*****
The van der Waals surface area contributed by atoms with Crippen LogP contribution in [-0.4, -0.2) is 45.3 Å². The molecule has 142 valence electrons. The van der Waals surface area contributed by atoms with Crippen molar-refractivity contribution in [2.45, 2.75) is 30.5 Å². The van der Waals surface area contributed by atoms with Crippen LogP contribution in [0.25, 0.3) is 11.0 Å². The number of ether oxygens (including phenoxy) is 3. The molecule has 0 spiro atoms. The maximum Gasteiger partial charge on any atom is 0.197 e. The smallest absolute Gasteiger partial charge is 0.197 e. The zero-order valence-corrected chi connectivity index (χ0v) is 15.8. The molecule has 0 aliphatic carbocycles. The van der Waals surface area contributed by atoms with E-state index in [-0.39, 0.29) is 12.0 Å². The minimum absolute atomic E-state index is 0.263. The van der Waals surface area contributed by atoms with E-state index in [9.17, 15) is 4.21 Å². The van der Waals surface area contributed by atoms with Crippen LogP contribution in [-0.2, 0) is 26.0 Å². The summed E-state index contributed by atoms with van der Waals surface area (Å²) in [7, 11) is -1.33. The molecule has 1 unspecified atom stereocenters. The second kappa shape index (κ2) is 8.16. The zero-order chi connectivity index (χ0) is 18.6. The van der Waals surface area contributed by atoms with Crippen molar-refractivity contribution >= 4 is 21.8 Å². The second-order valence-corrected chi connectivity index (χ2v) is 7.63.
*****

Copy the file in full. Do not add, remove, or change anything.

The van der Waals surface area contributed by atoms with Crippen LogP contribution in [-0.4, -0.2) is 45.3 Å². The molecule has 142 valence electrons. The van der Waals surface area contributed by atoms with Crippen molar-refractivity contribution in [2.45, 2.75) is 30.5 Å². The van der Waals surface area contributed by atoms with Crippen LogP contribution in [0.25, 0.3) is 11.0 Å². The number of ether oxygens (including phenoxy) is 3. The molecule has 0 spiro atoms. The maximum Gasteiger partial charge on any atom is 0.197 e. The smallest absolute Gasteiger partial charge is 0.197 e. The zero-order valence-corrected chi connectivity index (χ0v) is 15.8. The molecule has 0 aliphatic carbocycles. The van der Waals surface area contributed by atoms with E-state index in [-0.39, 0.29) is 12.0 Å². The minimum absolute atomic E-state index is 0.263. The van der Waals surface area contributed by atoms with E-state index in [9.17, 15) is 4.21 Å². The van der Waals surface area contributed by atoms with Crippen LogP contribution in [-0.2, 0) is 26.0 Å². The summed E-state index contributed by atoms with van der Waals surface area (Å²) in [7, 11) is -1.33. The molecule has 1 unspecified atom stereocenters. The second kappa shape index (κ2) is 8.16. The zero-order chi connectivity index (χ0) is 18.6. The van der Waals surface area contributed by atoms with Crippen molar-refractivity contribution >= 4 is 21.8 Å². The second-order valence-corrected chi connectivity index (χ2v) is 7.63.